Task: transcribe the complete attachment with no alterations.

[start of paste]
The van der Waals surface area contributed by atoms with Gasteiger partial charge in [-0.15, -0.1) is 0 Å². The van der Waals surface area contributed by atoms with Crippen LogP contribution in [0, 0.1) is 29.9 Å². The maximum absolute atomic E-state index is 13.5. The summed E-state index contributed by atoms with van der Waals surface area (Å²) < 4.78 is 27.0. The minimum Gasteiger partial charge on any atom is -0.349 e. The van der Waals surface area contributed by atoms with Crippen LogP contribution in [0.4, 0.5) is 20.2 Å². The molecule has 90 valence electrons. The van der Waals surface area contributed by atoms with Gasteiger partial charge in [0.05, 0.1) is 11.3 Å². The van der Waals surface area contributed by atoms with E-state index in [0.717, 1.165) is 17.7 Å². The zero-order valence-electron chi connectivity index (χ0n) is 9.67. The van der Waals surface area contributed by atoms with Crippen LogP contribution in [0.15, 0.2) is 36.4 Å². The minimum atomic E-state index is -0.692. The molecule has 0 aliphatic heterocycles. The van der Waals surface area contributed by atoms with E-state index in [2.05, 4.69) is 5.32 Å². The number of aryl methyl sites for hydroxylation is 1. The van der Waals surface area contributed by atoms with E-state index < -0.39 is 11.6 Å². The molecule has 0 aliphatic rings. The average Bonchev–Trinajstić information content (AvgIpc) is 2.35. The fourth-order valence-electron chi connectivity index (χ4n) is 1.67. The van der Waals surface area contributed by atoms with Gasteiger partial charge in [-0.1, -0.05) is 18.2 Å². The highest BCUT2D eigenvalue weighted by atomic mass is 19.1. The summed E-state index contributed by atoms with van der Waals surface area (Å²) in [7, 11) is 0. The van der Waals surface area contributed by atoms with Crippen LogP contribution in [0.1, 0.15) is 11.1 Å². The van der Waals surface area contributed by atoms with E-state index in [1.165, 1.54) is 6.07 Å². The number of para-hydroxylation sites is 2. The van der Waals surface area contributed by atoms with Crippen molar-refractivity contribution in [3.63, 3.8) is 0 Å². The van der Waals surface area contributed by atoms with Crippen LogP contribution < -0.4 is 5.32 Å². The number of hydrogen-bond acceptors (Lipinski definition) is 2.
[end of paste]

The van der Waals surface area contributed by atoms with Gasteiger partial charge in [-0.15, -0.1) is 0 Å². The van der Waals surface area contributed by atoms with Crippen LogP contribution in [0, 0.1) is 29.9 Å². The maximum absolute atomic E-state index is 13.5. The summed E-state index contributed by atoms with van der Waals surface area (Å²) < 4.78 is 27.0. The minimum Gasteiger partial charge on any atom is -0.349 e. The van der Waals surface area contributed by atoms with Crippen LogP contribution in [0.4, 0.5) is 20.2 Å². The molecule has 90 valence electrons. The van der Waals surface area contributed by atoms with Gasteiger partial charge in [0.05, 0.1) is 11.3 Å². The van der Waals surface area contributed by atoms with E-state index in [0.717, 1.165) is 17.7 Å². The zero-order valence-electron chi connectivity index (χ0n) is 9.67. The van der Waals surface area contributed by atoms with Crippen LogP contribution in [0.15, 0.2) is 36.4 Å². The minimum atomic E-state index is -0.692. The molecule has 0 aliphatic heterocycles. The van der Waals surface area contributed by atoms with E-state index in [2.05, 4.69) is 5.32 Å². The number of aryl methyl sites for hydroxylation is 1. The van der Waals surface area contributed by atoms with E-state index < -0.39 is 11.6 Å². The molecule has 0 aliphatic rings. The average Bonchev–Trinajstić information content (AvgIpc) is 2.35. The fourth-order valence-electron chi connectivity index (χ4n) is 1.67. The van der Waals surface area contributed by atoms with Gasteiger partial charge in [-0.1, -0.05) is 18.2 Å². The highest BCUT2D eigenvalue weighted by atomic mass is 19.1. The summed E-state index contributed by atoms with van der Waals surface area (Å²) in [7, 11) is 0. The van der Waals surface area contributed by atoms with Crippen LogP contribution in [0.1, 0.15) is 11.1 Å². The van der Waals surface area contributed by atoms with E-state index in [1.165, 1.54) is 6.07 Å². The number of para-hydroxylation sites is 2. The van der Waals surface area contributed by atoms with Crippen molar-refractivity contribution in [3.63, 3.8) is 0 Å². The van der Waals surface area contributed by atoms with Crippen LogP contribution < -0.4 is 5.32 Å². The number of hydrogen-bond acceptors (Lipinski definition) is 2.